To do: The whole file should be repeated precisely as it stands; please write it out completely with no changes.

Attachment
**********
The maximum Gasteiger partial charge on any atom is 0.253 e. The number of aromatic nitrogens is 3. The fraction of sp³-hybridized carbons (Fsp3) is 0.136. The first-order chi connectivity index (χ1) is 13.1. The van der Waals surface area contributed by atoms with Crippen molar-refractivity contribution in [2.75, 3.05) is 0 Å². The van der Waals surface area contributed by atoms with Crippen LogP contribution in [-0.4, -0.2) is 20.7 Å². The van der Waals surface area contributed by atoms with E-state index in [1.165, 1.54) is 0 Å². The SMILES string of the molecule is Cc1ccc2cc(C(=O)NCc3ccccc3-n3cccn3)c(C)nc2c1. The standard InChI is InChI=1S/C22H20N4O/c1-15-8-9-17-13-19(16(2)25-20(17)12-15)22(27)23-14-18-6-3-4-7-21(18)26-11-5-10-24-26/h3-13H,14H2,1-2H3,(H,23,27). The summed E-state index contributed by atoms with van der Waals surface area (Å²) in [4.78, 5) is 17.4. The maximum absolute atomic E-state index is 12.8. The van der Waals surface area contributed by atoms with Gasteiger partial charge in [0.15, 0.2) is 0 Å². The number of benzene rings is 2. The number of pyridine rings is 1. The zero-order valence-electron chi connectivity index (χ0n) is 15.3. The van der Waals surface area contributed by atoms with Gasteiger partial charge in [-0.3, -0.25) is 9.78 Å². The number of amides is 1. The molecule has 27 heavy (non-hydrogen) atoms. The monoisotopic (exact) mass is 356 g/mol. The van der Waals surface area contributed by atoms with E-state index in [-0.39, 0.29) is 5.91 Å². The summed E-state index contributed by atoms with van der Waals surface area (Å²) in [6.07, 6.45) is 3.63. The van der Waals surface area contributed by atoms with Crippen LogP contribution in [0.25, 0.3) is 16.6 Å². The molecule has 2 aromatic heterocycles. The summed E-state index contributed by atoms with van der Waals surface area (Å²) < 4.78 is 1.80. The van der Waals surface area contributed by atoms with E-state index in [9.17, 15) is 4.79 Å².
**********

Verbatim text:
The maximum Gasteiger partial charge on any atom is 0.253 e. The number of aromatic nitrogens is 3. The fraction of sp³-hybridized carbons (Fsp3) is 0.136. The first-order chi connectivity index (χ1) is 13.1. The van der Waals surface area contributed by atoms with Crippen molar-refractivity contribution in [2.75, 3.05) is 0 Å². The van der Waals surface area contributed by atoms with Crippen LogP contribution in [-0.4, -0.2) is 20.7 Å². The van der Waals surface area contributed by atoms with E-state index in [1.165, 1.54) is 0 Å². The SMILES string of the molecule is Cc1ccc2cc(C(=O)NCc3ccccc3-n3cccn3)c(C)nc2c1. The standard InChI is InChI=1S/C22H20N4O/c1-15-8-9-17-13-19(16(2)25-20(17)12-15)22(27)23-14-18-6-3-4-7-21(18)26-11-5-10-24-26/h3-13H,14H2,1-2H3,(H,23,27). The summed E-state index contributed by atoms with van der Waals surface area (Å²) in [4.78, 5) is 17.4. The maximum absolute atomic E-state index is 12.8. The van der Waals surface area contributed by atoms with Gasteiger partial charge in [0.15, 0.2) is 0 Å². The number of benzene rings is 2. The number of pyridine rings is 1. The zero-order valence-electron chi connectivity index (χ0n) is 15.3. The van der Waals surface area contributed by atoms with Gasteiger partial charge in [-0.3, -0.25) is 9.78 Å². The number of amides is 1. The molecule has 27 heavy (non-hydrogen) atoms. The monoisotopic (exact) mass is 356 g/mol. The van der Waals surface area contributed by atoms with E-state index in [-0.39, 0.29) is 5.91 Å². The summed E-state index contributed by atoms with van der Waals surface area (Å²) in [6.07, 6.45) is 3.63. The van der Waals surface area contributed by atoms with Crippen LogP contribution in [0.25, 0.3) is 16.6 Å². The molecule has 2 aromatic heterocycles. The summed E-state index contributed by atoms with van der Waals surface area (Å²) < 4.78 is 1.80. The van der Waals surface area contributed by atoms with E-state index in [9.17, 15) is 4.79 Å².